The Asia Miner

JAN-MAR 2019

The ASIA Miner - Reporting Important Issues to Mining Companies in the Asia Pacific Region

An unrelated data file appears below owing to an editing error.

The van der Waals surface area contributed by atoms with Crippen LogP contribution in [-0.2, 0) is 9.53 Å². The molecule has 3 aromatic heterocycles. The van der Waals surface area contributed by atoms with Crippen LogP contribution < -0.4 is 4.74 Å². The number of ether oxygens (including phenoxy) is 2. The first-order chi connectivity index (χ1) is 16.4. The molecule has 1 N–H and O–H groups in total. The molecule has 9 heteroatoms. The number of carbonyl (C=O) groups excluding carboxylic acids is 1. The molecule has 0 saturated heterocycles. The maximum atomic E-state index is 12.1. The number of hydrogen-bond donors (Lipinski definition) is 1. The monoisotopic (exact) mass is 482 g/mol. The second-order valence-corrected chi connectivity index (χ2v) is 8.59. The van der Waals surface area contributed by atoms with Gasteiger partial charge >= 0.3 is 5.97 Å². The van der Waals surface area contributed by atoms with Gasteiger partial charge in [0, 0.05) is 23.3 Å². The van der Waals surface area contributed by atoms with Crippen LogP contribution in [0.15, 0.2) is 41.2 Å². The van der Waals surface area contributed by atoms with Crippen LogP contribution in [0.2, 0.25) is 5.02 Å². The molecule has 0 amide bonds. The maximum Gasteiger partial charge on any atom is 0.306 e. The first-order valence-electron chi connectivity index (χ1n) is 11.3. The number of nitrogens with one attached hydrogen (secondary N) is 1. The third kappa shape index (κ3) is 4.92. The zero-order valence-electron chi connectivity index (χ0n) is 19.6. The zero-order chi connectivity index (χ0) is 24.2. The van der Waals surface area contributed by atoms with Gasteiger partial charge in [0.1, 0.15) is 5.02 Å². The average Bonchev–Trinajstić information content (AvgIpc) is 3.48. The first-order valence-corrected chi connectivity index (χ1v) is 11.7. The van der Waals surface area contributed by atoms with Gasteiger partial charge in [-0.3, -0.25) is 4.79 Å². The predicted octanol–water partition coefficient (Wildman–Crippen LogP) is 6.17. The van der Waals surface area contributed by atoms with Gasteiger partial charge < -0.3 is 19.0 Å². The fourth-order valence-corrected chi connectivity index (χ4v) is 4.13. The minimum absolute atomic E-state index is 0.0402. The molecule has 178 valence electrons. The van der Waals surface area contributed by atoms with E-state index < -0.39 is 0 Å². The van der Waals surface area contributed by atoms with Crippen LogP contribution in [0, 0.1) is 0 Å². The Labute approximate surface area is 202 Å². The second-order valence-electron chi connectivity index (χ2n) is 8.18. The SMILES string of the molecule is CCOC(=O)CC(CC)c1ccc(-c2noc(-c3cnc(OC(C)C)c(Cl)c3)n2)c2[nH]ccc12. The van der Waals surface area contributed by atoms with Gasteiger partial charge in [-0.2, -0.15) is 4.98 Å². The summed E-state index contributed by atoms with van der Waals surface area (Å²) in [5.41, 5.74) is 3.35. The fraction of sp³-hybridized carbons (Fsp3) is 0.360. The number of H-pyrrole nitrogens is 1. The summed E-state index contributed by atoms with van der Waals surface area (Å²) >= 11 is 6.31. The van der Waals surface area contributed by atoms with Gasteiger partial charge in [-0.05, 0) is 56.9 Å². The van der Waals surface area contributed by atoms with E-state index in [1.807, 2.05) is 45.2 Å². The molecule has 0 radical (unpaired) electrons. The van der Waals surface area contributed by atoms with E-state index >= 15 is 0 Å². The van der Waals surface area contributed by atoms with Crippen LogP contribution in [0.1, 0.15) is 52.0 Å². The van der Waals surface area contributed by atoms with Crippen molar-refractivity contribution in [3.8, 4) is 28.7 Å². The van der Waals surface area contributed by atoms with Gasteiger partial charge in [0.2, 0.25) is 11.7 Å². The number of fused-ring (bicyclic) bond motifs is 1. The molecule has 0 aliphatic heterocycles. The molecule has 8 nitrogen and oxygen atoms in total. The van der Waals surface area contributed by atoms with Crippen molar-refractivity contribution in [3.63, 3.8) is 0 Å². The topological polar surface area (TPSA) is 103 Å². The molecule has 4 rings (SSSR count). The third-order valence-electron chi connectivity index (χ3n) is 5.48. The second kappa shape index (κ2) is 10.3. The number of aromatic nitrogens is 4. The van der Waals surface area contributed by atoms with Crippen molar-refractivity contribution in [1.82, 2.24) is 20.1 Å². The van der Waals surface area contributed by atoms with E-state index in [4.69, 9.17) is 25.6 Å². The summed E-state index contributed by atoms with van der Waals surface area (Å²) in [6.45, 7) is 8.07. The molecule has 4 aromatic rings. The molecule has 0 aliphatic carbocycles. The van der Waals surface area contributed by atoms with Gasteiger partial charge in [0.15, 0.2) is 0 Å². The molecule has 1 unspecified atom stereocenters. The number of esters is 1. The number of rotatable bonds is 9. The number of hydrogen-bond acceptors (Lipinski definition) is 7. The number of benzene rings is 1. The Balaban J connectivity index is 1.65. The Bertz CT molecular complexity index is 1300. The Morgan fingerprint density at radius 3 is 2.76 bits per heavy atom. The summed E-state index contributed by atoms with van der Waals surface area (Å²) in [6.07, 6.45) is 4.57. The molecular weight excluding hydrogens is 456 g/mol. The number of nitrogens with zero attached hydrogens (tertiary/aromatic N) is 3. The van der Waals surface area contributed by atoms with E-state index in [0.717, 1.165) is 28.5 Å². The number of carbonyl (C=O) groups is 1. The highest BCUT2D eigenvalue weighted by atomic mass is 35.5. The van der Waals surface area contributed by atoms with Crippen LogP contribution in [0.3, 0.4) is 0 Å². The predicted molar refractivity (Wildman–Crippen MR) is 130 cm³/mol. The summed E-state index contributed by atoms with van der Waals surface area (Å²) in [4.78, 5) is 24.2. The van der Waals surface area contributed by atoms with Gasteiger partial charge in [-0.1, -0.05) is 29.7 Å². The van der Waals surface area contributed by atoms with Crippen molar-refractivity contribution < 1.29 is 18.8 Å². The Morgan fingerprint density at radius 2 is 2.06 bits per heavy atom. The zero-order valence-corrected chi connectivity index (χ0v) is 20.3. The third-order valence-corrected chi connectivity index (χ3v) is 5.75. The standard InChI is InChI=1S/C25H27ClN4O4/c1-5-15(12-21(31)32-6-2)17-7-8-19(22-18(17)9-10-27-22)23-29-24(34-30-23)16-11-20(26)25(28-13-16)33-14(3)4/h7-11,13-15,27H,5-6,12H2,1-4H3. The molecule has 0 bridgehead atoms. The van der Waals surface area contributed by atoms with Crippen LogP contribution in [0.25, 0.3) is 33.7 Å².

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the asia miner • volume 16 • issue 1 6 LEADING DEVELOPMENTS "The fourth industrial revoluঞon represents a new era of business that can only be harnessed by leaders who have the courage of their convicঞon." DRIVING SUSTAINABLE SHARED SOCIAL OUTCOMES Deloie reports that companies – across all industries – are currently assessed on metrics exceeding just financial performance. They are judged on their calibre of connecঞons with workers, customers, communiঞes and regulators, as well as their impact on society at large. They must go beyond seeing corporate social responsibility as a cost of compliance and listen more closely to their consঞtuents to determine what stakeholders truly want and shi[ their operaঞonal processes in response. "By taking the ঞme to understand local community concerns and social objecঞves," says Andrew Lane Mining & Metals Leader Deloie, Africa, "mining companies have a unique opportunity to devise uncommon soluঞons to intransigent problems. "This posiঞons them to form true collaboraঞve partnerships, change negaঞve percepঞons about the industry, avert social conflict, and play a more proacঞve role in helping local governments deliver on their developmental outcomes." EXPLORING THE WATER-ENERGY NEXUS Water scarcity is an issue affecঞng every conঞnent. The UN reports around 1.2 billion people, or almost one-fi[h of the world's populaঞon, live in areas of scarcity. Another 1.6 billion people, or almost one quarter of the world's populaঞon, face economic water shortage. With mining being one of the world's most water and energy intensive industries, the sector has long struggled to secure community support and uninterrupted access to supply. According to the Climate Disclosure Project (CDP), 25 per cent of mining producঞon, represenঞng up to US$50 billion in annual revenue, could face water shortages and drought by 2030. Environmental concerns around water quanঞty and quality are also exacঞng financial, operaঞonal, and reputaঞonal tolls. Mining companies around the world now face elevated regulatory risks relaঞve to their use of water and community opposiঞon that has sparked protests, operaঞonal disrupঞon, and heightened levels of conflict. By approaching energy and water managements in tandem, mining companies can make business choices that opঞmise the use of both, and appease community concerns, as well as manage their environmental risks in an energy and water constrained world. "With a constant knowledge of how every drop of water is being used, and an understanding of all the parameters associated with its use, mining companies can manage water in the way they have begun to manage electricity, as a valuable resource," says Patricia Muricy, Mining & Metals Leader, Deloie Brazil. DECODING CAPITAL PROJECTS Deloie acknowledges a sense of opঞmism within the sector, post the last down cycle, as commodity demand increases. However, it cauঞons companies to learn from past mistakes and rebuild trust with stakeholders prior to launching into the next wave of investments. "As capital projects begin to pick up, mining companies will need to avoid the mistakes of the past by rethinking their delivery models, adopঞng appropriate governance processes, and ensuring they have the skills in place to manage performance across the enঞre project lifecycle," says Tim Biggs, EMEA Mining & Metals Leader, Deloie UK. OPERATIONALISING DIVERSITY AND INCLUSION PROGRAMS Mining tradiঞonally has been a male dominated field. Deloie, however, argues that for the sector to remain viable and aracঞve to new talent to meet the industry's digiঞsaঞon, automaঞon and innovaঞon goals, miners need to shi[ historical percepঞons about the industry. Many mining companies have arrived at a similar Mining is one of the world's most water and energy intensive industries

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